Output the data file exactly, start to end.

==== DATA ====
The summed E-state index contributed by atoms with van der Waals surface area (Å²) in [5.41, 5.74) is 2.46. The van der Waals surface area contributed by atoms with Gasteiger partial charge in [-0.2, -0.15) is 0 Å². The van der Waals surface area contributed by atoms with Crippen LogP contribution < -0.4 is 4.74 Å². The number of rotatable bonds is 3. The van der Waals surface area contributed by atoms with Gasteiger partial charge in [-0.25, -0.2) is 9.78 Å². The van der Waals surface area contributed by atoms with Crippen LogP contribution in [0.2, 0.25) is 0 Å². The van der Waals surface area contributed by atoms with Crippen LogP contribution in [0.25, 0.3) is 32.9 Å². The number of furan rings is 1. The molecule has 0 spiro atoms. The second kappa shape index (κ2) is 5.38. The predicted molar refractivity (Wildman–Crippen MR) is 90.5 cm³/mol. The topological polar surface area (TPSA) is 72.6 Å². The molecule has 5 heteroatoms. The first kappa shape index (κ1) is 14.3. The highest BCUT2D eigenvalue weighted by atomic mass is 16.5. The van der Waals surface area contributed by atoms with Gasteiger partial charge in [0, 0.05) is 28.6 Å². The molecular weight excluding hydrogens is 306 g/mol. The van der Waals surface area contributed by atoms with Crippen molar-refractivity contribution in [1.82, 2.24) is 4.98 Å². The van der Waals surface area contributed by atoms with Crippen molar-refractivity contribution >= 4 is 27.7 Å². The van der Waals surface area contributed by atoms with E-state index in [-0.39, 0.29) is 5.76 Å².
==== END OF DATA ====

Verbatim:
The summed E-state index contributed by atoms with van der Waals surface area (Å²) in [5.41, 5.74) is 2.46. The van der Waals surface area contributed by atoms with Gasteiger partial charge in [-0.2, -0.15) is 0 Å². The van der Waals surface area contributed by atoms with Crippen LogP contribution < -0.4 is 4.74 Å². The number of rotatable bonds is 3. The van der Waals surface area contributed by atoms with Gasteiger partial charge in [-0.25, -0.2) is 9.78 Å². The van der Waals surface area contributed by atoms with Crippen LogP contribution in [0.2, 0.25) is 0 Å². The van der Waals surface area contributed by atoms with Crippen LogP contribution in [0.25, 0.3) is 32.9 Å². The number of furan rings is 1. The molecule has 0 spiro atoms. The second kappa shape index (κ2) is 5.38. The predicted molar refractivity (Wildman–Crippen MR) is 90.5 cm³/mol. The topological polar surface area (TPSA) is 72.6 Å². The molecule has 5 heteroatoms. The first kappa shape index (κ1) is 14.3. The highest BCUT2D eigenvalue weighted by atomic mass is 16.5. The van der Waals surface area contributed by atoms with Gasteiger partial charge in [0, 0.05) is 28.6 Å². The molecular weight excluding hydrogens is 306 g/mol. The van der Waals surface area contributed by atoms with Crippen molar-refractivity contribution in [1.82, 2.24) is 4.98 Å². The van der Waals surface area contributed by atoms with Crippen molar-refractivity contribution >= 4 is 27.7 Å². The van der Waals surface area contributed by atoms with E-state index in [-0.39, 0.29) is 5.76 Å².